pipeline companies – build pipelines to sell the transport service to any and all who want to transport …

      whereas some companies build pipelines for their own proprietary use – to give them an advantage over other competitors in the same market.

      the latter is not justification for eminent domain because it does not serve the public at large through a more competitive market – but rather it provides an almost monopolistic ability to one company.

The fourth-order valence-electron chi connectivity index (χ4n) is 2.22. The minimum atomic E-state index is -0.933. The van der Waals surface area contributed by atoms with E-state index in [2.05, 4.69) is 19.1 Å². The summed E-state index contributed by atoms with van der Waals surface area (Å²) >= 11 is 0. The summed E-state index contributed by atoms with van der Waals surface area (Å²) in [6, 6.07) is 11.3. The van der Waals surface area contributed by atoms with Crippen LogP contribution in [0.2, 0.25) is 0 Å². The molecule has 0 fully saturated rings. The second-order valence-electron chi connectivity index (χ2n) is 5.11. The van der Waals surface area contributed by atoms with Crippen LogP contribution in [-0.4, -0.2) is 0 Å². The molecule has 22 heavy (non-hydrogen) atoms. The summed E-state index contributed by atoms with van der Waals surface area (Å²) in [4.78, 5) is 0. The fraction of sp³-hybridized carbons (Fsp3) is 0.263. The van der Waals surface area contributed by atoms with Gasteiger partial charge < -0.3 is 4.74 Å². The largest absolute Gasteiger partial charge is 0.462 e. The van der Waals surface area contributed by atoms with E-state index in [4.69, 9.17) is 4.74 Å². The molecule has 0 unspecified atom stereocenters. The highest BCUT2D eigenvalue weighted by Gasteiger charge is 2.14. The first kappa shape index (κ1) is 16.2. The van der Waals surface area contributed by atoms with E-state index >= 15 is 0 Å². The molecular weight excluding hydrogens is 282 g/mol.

7. Here’s what the Code says about Public Service Companies in Title 56.

    § 56-49. Powers.

    In addition to the powers conferred by Title 13.1, each public service corporation of this Commonwealth organized to conduct a public service business other than a railroad shall have the power:
    * * *